Monday, 30 June 2008

A genuine test of our governments' ability

News of a recent low in the outer suburban housing market due to reduced cheapness of petrol shows Australia to be a country at the crossroads.

The very fact that statistics prove so well that public transit which would qualify as ecologically sound in Australia's fragile environment (one-or-two-minute rail or services at least to semi-rural areas) would make housing tremendously unaffordable, shows that the present fall in the cheapness of petrol is very likely to lead to overwhelming pressure from a stronger and stronger ultraconservative majority in the outer suburbs.

As the gap in house prices between areas with relatively better public transport and those with utterly disgraceful services keeps rising, pressure to make petrol cheaper again via abolition of taxes and removal of restrictions on refinery capacity is sure to increase. Historical trends of the cheapness of petrol in the United States suggest clear potential to make petrol as cheap in real terms as in 1998 (when I had my memorable argument with a rude Melbourne University ice cream salesman over whether petrol was cheap) and the only thing I can see stopping it is the fact that oil exploration in Australia today has been unusually ineffective at finding new deposits. What the low rate of discovery in Australia shows - aside from the fact that a geology which creates superabundance of many metals is unconductive to oil formation - is that Australia's submissive outer suburban population that seems never to protest over even crucial issues has permitted the road lobby to virtually become outright owners of Australia's transport system. This means nothing - no matter how ecologically essential - can be done that would lessen the wealth of the road lobby.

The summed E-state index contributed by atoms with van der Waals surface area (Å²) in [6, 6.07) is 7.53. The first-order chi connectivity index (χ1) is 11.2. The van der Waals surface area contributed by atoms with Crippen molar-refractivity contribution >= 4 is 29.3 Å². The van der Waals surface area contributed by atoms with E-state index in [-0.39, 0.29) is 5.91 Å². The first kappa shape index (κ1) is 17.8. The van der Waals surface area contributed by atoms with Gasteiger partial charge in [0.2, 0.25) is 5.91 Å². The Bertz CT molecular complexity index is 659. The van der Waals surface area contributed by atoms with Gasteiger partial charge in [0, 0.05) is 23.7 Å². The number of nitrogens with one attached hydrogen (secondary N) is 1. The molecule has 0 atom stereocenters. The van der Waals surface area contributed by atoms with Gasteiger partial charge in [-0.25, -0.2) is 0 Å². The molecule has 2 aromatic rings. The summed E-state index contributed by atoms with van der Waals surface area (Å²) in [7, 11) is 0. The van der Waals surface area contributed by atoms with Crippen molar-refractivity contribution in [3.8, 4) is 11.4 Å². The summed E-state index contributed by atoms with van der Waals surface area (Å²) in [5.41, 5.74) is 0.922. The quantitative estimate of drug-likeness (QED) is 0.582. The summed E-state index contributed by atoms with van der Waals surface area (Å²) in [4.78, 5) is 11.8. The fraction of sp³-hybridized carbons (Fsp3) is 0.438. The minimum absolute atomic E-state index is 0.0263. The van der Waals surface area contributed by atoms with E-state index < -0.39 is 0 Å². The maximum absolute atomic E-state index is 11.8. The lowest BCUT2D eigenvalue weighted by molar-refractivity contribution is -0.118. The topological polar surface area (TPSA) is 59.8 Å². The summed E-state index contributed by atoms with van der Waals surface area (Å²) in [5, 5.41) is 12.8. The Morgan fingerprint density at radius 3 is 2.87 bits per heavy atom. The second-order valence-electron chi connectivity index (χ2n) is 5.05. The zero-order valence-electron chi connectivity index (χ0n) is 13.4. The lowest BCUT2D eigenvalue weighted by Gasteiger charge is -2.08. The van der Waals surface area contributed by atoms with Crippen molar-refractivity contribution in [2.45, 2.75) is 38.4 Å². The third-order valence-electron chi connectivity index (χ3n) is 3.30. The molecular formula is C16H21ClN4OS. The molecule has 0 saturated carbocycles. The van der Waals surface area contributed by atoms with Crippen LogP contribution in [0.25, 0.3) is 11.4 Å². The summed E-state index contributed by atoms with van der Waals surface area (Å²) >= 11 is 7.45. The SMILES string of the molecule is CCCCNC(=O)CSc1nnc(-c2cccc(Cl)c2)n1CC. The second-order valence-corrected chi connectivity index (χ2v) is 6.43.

As I see it, the most likely possibel solution is the development of a fully unified rail transit netowrk to cover the entire continent, or at least that area covered by its major population centres of:

- the Swan Coastal Plain (Perth-Fremantle-Rockingham-Mandurah)
- the Gulf of St. Vincent (Adelaide)
- Port Phillip (Melbourne-Geelong-Ballarat)
- Central East Coast (from Woollongong to Bundaberg and inland to the Nandewars)
- the Wet Tropics from Townsville to Cairns

A single-gauge fully duplicated rail system covering these areas and land linking them, along with fast and more frequent road transport over routes between them, might offer genuine hope of more sustainable transport without the soraing property prices that have virtually destroyed Europe and East Asia. Real efforts to build a new, effective rural rail network have to take up all Federal and State transport expenditure so that people, no matter where they live, have some alternative to teh car. This may require specialised bus services that do not have fixed routes, but I hope and imagine that they could be vastly better than the dreadful TeleBus of outer Melbourne even in quite remotes regions.

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